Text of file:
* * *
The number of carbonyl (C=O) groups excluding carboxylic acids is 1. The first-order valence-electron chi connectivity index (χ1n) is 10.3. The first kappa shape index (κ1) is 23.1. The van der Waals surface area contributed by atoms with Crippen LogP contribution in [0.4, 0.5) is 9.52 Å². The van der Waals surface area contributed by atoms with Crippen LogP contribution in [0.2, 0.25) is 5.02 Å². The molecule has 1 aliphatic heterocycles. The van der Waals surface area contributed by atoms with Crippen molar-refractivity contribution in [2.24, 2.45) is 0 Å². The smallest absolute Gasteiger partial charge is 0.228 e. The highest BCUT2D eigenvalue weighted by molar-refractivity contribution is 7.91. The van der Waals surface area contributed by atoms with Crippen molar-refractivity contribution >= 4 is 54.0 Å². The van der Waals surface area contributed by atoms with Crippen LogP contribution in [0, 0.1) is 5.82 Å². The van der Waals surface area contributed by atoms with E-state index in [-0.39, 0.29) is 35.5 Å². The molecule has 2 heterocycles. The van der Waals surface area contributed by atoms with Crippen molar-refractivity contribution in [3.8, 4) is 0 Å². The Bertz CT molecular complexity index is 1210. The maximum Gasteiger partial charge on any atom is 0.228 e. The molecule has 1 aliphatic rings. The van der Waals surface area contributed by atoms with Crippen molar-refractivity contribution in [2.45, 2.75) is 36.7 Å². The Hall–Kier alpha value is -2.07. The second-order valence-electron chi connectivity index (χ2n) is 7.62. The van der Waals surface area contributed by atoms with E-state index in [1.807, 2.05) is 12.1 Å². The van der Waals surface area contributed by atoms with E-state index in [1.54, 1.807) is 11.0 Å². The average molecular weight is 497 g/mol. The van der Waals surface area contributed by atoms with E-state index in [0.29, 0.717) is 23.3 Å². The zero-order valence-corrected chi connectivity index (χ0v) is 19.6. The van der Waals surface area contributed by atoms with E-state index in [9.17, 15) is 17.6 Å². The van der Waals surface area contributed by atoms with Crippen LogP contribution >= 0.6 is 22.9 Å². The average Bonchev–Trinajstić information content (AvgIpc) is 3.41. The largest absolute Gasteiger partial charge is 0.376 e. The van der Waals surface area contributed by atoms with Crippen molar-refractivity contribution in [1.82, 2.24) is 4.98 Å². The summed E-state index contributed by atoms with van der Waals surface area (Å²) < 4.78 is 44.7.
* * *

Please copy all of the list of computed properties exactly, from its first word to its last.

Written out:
The number of carbonyl (C=O) groups excluding carboxylic acids is 1. The first-order valence-electron chi connectivity index (χ1n) is 10.3. The first kappa shape index (κ1) is 23.1. The van der Waals surface area contributed by atoms with Crippen LogP contribution in [0.4, 0.5) is 9.52 Å². The van der Waals surface area contributed by atoms with Crippen LogP contribution in [0.2, 0.25) is 5.02 Å². The molecule has 1 aliphatic heterocycles. The van der Waals surface area contributed by atoms with Crippen molar-refractivity contribution in [2.24, 2.45) is 0 Å². The smallest absolute Gasteiger partial charge is 0.228 e. The highest BCUT2D eigenvalue weighted by molar-refractivity contribution is 7.91. The van der Waals surface area contributed by atoms with Crippen molar-refractivity contribution >= 4 is 54.0 Å². The van der Waals surface area contributed by atoms with Crippen LogP contribution in [0, 0.1) is 5.82 Å². The van der Waals surface area contributed by atoms with E-state index in [-0.39, 0.29) is 35.5 Å². The molecule has 2 heterocycles. The van der Waals surface area contributed by atoms with Crippen molar-refractivity contribution in [3.8, 4) is 0 Å². The Bertz CT molecular complexity index is 1210. The maximum Gasteiger partial charge on any atom is 0.228 e. The molecule has 1 aliphatic rings. The van der Waals surface area contributed by atoms with Crippen molar-refractivity contribution in [2.45, 2.75) is 36.7 Å². The Hall–Kier alpha value is -2.07. The second-order valence-electron chi connectivity index (χ2n) is 7.62. The van der Waals surface area contributed by atoms with E-state index in [1.807, 2.05) is 12.1 Å². The van der Waals surface area contributed by atoms with E-state index in [1.54, 1.807) is 11.0 Å². The average molecular weight is 497 g/mol. The van der Waals surface area contributed by atoms with E-state index in [0.29, 0.717) is 23.3 Å². The zero-order valence-corrected chi connectivity index (χ0v) is 19.6. The van der Waals surface area contributed by atoms with E-state index in [9.17, 15) is 17.6 Å². The van der Waals surface area contributed by atoms with Crippen LogP contribution >= 0.6 is 22.9 Å². The average Bonchev–Trinajstić information content (AvgIpc) is 3.41. The largest absolute Gasteiger partial charge is 0.376 e. The van der Waals surface area contributed by atoms with Crippen molar-refractivity contribution in [1.82, 2.24) is 4.98 Å². The summed E-state index contributed by atoms with van der Waals surface area (Å²) < 4.78 is 44.7.